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Home:  >News & Events   >News Archives   >2002
Shay Youngblood, award-winning poet, playwright, novelist is new University of Mississippi Grisham writer-in-residence

June 3 , 2002


Shay Youngblood

OXFORD, Miss. — Shay Youngblood finds magic in the written word. As a toddler and avid reader, she even dreamed of living in a library.

As the 2002-03 John and Renée Grisham Writer-in-Residence at the University of Mississippi, Youngblood shares her literary fascination when she assumes the teaching post in August.

An award-winning poet, playwright and fiction writer, she is the newest recruit for the 10-year-old program, which embraces emerging Southern writers. Relocating to the University of Mississippi to teach creative writing is “like coming home,” Youngblood said, after a stint as a visiting professor for New York University’s graduate creative writing program.

She is set to teach fiction in the fall and a multi-genre workshop next spring.

“Being from Georgia and having spent many summers in southern Alabama, the music, the food, the poetry in a turn of a Southern phrase, the thick smell of pine trees and a heavy rain coming are all familiar to me,” she said. “I appreciate being part of new writers’ growth by offering my experiences as a writer and teacher.”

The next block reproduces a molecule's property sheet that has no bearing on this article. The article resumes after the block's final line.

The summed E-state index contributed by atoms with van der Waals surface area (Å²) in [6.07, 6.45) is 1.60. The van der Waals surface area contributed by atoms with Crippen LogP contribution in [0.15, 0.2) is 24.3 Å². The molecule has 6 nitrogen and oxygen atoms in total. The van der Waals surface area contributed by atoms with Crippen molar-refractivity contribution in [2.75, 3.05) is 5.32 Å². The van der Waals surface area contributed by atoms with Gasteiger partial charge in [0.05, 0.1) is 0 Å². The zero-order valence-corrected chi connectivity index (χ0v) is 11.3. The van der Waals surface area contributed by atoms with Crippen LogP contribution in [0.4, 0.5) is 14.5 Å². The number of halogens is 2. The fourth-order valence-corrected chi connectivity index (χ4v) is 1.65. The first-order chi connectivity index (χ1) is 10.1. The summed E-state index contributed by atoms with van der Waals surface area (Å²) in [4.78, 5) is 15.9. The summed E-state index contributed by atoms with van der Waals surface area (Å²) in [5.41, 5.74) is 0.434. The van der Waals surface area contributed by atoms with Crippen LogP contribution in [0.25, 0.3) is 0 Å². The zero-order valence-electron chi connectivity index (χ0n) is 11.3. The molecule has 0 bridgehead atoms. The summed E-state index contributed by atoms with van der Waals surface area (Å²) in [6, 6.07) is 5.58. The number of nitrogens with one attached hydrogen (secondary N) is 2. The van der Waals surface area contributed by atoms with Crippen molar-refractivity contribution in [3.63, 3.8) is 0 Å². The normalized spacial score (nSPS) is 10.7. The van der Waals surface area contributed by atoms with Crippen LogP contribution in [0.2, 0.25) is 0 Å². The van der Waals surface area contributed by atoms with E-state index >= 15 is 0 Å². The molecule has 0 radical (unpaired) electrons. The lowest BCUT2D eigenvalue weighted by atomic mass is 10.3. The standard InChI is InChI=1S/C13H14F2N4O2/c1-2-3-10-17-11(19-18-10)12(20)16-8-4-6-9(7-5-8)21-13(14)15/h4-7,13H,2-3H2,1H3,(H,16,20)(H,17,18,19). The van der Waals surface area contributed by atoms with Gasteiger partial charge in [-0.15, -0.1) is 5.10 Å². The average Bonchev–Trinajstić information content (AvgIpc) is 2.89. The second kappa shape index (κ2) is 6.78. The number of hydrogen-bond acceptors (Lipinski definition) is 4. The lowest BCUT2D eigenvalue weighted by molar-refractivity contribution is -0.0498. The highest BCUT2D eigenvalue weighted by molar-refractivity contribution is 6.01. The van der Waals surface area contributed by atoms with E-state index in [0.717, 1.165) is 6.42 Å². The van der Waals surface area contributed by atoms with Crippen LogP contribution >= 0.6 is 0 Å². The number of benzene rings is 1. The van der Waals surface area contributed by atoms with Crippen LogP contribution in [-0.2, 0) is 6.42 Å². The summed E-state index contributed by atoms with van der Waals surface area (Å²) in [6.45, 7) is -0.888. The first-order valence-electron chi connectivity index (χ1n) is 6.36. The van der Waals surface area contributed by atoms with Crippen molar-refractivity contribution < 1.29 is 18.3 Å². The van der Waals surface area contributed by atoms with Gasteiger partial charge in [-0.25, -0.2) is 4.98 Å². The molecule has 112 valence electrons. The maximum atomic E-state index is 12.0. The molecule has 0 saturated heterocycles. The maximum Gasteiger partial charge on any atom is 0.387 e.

Joseph Urgo, chair of the UM Department of English, said he and his colleagues are looking forward to Youngblood’s arrival. “Shay was a hit at the Oxford Conference for the Book, delivering a riveting reading from her book Black Girl in Paris,” he said.

The Oxford community “has a rich literary history and I expect to be inspired to create new work,” said Youngblood, whose short story “Born With Religion” won a Pushcart Prize. “When I heard about the blues archives at the Center for the Study of Southern Culture, I thought I might also attempt to work on a project that would combine my love of music and theater.”

Youngblood’s other work includes Soul Kiss and The Big Mama Stories. Her play Talking Bones received the Kennedy Center’s Lorraine Hansberry Playwriting Award in 1993, and Shakin’ The Mess Outta Misery received best playwright, producer, director and supporting actor awards from the Hollywood NAACP Theater Awards in 1991.

“The Grisham fellows are accomplished writers, and I’m honored to be part of such a distinguished group,” said Youngblood, who has degrees from Brown University and Clark-Atlanta University. “The generosity of the Grisham residency will allow me to not only develop new work and encourage new writers, but it also gives me the opportunity to be in a community with colleagues whose work I admire.”

The annual appointment, which includes housing and a stipend, is funded by the novelist and his wife, who were Oxford residents for several years. Recipients are required to teach writing workshops and participate in department activities.


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